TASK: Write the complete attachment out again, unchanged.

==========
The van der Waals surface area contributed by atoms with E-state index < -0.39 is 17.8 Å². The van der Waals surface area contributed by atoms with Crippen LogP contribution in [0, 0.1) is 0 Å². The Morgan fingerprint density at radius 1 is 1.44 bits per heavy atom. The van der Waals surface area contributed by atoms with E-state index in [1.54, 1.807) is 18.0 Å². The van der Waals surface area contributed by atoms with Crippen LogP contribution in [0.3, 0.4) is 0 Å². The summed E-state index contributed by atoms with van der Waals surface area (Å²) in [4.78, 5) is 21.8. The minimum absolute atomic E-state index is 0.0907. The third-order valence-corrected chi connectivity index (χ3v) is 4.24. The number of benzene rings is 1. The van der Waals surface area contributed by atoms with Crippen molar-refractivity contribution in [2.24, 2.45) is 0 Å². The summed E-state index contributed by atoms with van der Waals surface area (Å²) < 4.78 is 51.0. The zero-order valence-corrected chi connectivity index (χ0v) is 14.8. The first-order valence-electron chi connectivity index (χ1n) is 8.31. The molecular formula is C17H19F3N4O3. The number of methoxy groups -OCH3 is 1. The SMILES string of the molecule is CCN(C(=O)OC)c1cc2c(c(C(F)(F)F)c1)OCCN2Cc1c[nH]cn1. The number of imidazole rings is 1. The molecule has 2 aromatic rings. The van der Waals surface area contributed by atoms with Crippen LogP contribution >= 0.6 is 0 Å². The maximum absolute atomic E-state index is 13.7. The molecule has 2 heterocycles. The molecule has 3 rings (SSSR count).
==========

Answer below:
The van der Waals surface area contributed by atoms with E-state index < -0.39 is 17.8 Å². The van der Waals surface area contributed by atoms with Crippen LogP contribution in [0, 0.1) is 0 Å². The Morgan fingerprint density at radius 1 is 1.44 bits per heavy atom. The van der Waals surface area contributed by atoms with E-state index in [1.54, 1.807) is 18.0 Å². The van der Waals surface area contributed by atoms with Crippen LogP contribution in [0.3, 0.4) is 0 Å². The summed E-state index contributed by atoms with van der Waals surface area (Å²) in [4.78, 5) is 21.8. The minimum absolute atomic E-state index is 0.0907. The third-order valence-corrected chi connectivity index (χ3v) is 4.24. The number of benzene rings is 1. The van der Waals surface area contributed by atoms with Crippen molar-refractivity contribution in [2.24, 2.45) is 0 Å². The summed E-state index contributed by atoms with van der Waals surface area (Å²) < 4.78 is 51.0. The zero-order valence-corrected chi connectivity index (χ0v) is 14.8. The first-order valence-electron chi connectivity index (χ1n) is 8.31. The molecular formula is C17H19F3N4O3. The number of methoxy groups -OCH3 is 1. The SMILES string of the molecule is CCN(C(=O)OC)c1cc2c(c(C(F)(F)F)c1)OCCN2Cc1c[nH]cn1. The number of imidazole rings is 1. The molecule has 2 aromatic rings. The van der Waals surface area contributed by atoms with Crippen LogP contribution >= 0.6 is 0 Å². The maximum absolute atomic E-state index is 13.7. The molecule has 2 heterocycles. The molecule has 3 rings (SSSR count).